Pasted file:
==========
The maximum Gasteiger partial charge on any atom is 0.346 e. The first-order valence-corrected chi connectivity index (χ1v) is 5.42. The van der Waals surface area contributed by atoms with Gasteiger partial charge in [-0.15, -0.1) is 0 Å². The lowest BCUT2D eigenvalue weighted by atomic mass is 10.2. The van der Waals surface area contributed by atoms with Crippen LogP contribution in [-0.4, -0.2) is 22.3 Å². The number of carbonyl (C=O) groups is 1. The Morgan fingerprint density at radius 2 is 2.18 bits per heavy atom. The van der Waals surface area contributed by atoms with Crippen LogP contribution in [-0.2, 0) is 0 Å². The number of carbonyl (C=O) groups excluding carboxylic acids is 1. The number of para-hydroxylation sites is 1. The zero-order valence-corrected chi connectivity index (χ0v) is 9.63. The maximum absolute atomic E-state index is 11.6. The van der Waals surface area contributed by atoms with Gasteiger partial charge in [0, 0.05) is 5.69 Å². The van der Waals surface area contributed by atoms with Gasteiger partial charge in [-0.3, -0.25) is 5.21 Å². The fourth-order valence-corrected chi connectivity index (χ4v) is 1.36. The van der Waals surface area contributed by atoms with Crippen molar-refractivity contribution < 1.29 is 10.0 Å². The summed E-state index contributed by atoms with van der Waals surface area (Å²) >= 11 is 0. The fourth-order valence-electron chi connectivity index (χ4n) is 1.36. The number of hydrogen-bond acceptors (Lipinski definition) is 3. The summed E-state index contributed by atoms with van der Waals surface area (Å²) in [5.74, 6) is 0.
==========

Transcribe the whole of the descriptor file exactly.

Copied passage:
The maximum Gasteiger partial charge on any atom is 0.346 e. The first-order valence-corrected chi connectivity index (χ1v) is 5.42. The van der Waals surface area contributed by atoms with Gasteiger partial charge in [-0.15, -0.1) is 0 Å². The lowest BCUT2D eigenvalue weighted by atomic mass is 10.2. The van der Waals surface area contributed by atoms with Crippen LogP contribution in [-0.4, -0.2) is 22.3 Å². The number of carbonyl (C=O) groups is 1. The Morgan fingerprint density at radius 2 is 2.18 bits per heavy atom. The van der Waals surface area contributed by atoms with Crippen LogP contribution in [-0.2, 0) is 0 Å². The number of carbonyl (C=O) groups excluding carboxylic acids is 1. The number of para-hydroxylation sites is 1. The zero-order valence-corrected chi connectivity index (χ0v) is 9.63. The maximum absolute atomic E-state index is 11.6. The van der Waals surface area contributed by atoms with Gasteiger partial charge in [0, 0.05) is 5.69 Å². The van der Waals surface area contributed by atoms with Gasteiger partial charge in [-0.3, -0.25) is 5.21 Å². The fourth-order valence-corrected chi connectivity index (χ4v) is 1.36. The van der Waals surface area contributed by atoms with Crippen molar-refractivity contribution < 1.29 is 10.0 Å². The summed E-state index contributed by atoms with van der Waals surface area (Å²) >= 11 is 0. The fourth-order valence-electron chi connectivity index (χ4n) is 1.36. The number of hydrogen-bond acceptors (Lipinski definition) is 3. The summed E-state index contributed by atoms with van der Waals surface area (Å²) in [5.74, 6) is 0.